Burnout in Portuguese Medical Students: Coping Strategies as a Mediating VariableHenrique Pereira*, Mariana Fernandes, Vítor Costa, Lucia Amorim, Francesco La-Rizza and Rui Hermenegildo
Department of Psychology and Education, University of Beira Interior, Portugal & Psychology & Health Research Unit, ISPA-IU, Portugal
- *Corresponding Author:
- Henrique Pereira
Department of Psychology and Education
University of Beira Interior
Portugal & Psychology & Health Research Unit, ISPAIU, Portugal
Tel: 275 329 16
E-mail: [email protected]
Received date: June 29, 2014; Accepted date: September 03, 2014; Published date: September 08, 2014
Citation: Pereira H, Fernandes M, Costa V, Amorim L, La-Rizza F, et al. (2014) Burnout in Portuguese Medical Students: Coping Strategies as a Mediating Variable. J Community Med Health Educ 4:306. doi:10.4172/2161-0711.1000306
Copyright: © 2014 Pereira H, et al. This is an open-access article distributed under the terms of the Creative Commons Attribution License, which permits unrestricted use, distribution, and reproduction in any medium, provided the original author and source are credited.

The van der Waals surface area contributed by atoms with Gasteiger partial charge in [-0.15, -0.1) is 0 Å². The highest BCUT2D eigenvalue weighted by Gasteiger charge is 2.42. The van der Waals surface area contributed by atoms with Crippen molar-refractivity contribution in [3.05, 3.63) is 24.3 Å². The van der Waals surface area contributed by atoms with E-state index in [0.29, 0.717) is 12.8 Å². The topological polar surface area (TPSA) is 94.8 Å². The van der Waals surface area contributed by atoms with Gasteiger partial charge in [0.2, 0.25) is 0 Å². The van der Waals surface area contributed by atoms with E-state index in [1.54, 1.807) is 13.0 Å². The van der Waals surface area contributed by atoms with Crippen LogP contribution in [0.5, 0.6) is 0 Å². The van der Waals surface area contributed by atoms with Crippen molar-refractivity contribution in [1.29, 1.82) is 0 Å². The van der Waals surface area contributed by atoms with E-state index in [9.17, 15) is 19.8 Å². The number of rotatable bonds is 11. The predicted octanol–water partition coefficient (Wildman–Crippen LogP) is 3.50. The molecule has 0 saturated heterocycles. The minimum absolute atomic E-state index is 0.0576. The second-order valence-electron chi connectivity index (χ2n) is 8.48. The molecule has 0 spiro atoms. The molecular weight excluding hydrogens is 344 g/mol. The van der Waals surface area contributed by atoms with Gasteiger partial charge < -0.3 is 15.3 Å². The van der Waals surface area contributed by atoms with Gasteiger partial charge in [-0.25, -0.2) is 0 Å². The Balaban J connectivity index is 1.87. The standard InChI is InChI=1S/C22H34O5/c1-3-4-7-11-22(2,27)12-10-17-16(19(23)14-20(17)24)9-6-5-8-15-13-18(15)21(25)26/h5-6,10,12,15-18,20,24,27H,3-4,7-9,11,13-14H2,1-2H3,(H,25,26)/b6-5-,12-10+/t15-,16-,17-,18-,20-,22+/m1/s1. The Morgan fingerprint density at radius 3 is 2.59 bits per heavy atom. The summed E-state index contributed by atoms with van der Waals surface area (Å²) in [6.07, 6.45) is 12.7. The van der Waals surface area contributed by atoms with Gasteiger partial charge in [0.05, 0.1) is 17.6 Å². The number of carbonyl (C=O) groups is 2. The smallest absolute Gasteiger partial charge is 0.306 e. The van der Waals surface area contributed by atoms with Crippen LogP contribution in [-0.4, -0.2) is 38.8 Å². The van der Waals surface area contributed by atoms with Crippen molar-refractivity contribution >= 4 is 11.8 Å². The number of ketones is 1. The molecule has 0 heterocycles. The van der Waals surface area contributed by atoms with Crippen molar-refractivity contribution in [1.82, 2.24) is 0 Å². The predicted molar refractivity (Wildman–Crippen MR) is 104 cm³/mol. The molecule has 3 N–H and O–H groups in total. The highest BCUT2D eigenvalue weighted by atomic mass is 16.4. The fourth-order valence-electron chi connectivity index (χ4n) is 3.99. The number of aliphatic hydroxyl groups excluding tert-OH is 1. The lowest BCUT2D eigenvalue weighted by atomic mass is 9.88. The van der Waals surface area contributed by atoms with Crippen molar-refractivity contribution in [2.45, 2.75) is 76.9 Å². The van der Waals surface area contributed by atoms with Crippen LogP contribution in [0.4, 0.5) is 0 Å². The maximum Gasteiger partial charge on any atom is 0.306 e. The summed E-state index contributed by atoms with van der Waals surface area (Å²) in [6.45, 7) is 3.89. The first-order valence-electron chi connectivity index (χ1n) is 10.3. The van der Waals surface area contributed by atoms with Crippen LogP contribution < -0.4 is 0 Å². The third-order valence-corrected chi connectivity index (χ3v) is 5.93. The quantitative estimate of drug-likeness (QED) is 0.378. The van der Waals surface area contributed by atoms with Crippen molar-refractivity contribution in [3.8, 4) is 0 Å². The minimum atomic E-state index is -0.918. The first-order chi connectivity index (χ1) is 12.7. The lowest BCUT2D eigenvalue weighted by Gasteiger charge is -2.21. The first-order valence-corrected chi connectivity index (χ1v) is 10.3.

Background: Recently there have been several studies on the relation between coping strategies and the Burnout outcomes, in medical students. However, there is a lack of Portuguese studies in this area. The objectives of our study were to describe the levels of burnout in a sample of Portuguese medical students, and understand their relation with different study methods and coping strategies Methods: A cross-sectional study was carried-out among a convenience sample of 658 medical students. The data collection was done using a socio-demographic questionnaire, the Maslach Burnout Inventory - Students Survey, and the Ways of Coping Questionnaire. Results: Regarding burnout, gender differences were found in the dimensions of ‘emotional exhaustion’ (t=-3.07, p<0.00) and ‘professional efficacy’ (t=2.08, p<0.04). The burnout syndrome was prevalent in students that have ‘difficulty in achieving goals’, or with a ‘significant problem’. High levels of burnout were associated to escapeavoidance coping, and were more common in the female sample. Low levels of burnout were related to ‘plan resolution strategies’, ‘positive reappraisal’ and ‘seeking for social support’. Conclusions: Higher levels of burnout were reported by students with inadequate coping strategies. These results highlight the importance of developing programs to promote psychological well-being through the use of adequate coping strategies and resilient responses to academic and psychological stressors.